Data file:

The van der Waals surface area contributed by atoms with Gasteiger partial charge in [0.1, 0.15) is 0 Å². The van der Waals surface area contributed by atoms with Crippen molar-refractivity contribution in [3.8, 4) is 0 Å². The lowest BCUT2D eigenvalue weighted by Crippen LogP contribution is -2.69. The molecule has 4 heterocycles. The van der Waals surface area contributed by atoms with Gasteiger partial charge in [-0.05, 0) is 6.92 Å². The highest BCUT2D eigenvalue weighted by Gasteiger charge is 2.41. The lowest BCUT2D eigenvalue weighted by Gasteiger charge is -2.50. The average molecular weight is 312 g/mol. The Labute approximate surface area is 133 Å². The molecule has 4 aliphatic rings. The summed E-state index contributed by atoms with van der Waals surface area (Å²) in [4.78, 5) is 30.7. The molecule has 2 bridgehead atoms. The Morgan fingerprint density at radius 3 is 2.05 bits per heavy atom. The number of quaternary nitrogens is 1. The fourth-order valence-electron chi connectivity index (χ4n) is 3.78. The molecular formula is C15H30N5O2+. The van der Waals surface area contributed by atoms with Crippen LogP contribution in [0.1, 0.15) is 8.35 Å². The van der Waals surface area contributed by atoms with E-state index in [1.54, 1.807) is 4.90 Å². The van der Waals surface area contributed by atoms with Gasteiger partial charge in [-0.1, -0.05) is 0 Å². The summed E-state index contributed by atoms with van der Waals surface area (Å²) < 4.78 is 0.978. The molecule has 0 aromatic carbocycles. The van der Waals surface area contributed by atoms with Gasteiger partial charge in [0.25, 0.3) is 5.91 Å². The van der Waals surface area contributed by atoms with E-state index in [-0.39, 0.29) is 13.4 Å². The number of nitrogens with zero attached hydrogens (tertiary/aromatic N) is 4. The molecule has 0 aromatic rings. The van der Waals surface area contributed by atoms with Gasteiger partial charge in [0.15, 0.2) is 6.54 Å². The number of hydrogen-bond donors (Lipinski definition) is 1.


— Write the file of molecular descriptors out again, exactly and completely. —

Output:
The van der Waals surface area contributed by atoms with Gasteiger partial charge in [0.1, 0.15) is 0 Å². The van der Waals surface area contributed by atoms with Crippen molar-refractivity contribution in [3.8, 4) is 0 Å². The lowest BCUT2D eigenvalue weighted by Crippen LogP contribution is -2.69. The molecule has 4 heterocycles. The van der Waals surface area contributed by atoms with Gasteiger partial charge in [-0.05, 0) is 6.92 Å². The highest BCUT2D eigenvalue weighted by Gasteiger charge is 2.41. The lowest BCUT2D eigenvalue weighted by Gasteiger charge is -2.50. The average molecular weight is 312 g/mol. The Labute approximate surface area is 133 Å². The molecule has 4 aliphatic rings. The summed E-state index contributed by atoms with van der Waals surface area (Å²) in [4.78, 5) is 30.7. The molecule has 2 bridgehead atoms. The Morgan fingerprint density at radius 3 is 2.05 bits per heavy atom. The number of quaternary nitrogens is 1. The fourth-order valence-electron chi connectivity index (χ4n) is 3.78. The molecular formula is C15H30N5O2+. The van der Waals surface area contributed by atoms with Crippen LogP contribution in [0.1, 0.15) is 8.35 Å². The van der Waals surface area contributed by atoms with E-state index in [1.54, 1.807) is 4.90 Å². The van der Waals surface area contributed by atoms with Gasteiger partial charge in [-0.1, -0.05) is 0 Å². The summed E-state index contributed by atoms with van der Waals surface area (Å²) < 4.78 is 0.978. The molecule has 0 aromatic carbocycles. The van der Waals surface area contributed by atoms with Gasteiger partial charge in [0.25, 0.3) is 5.91 Å². The van der Waals surface area contributed by atoms with E-state index in [-0.39, 0.29) is 13.4 Å². The number of nitrogens with zero attached hydrogens (tertiary/aromatic N) is 4. The molecule has 0 aromatic rings. The van der Waals surface area contributed by atoms with Gasteiger partial charge in [0.15, 0.2) is 6.54 Å². The number of hydrogen-bond donors (Lipinski definition) is 1.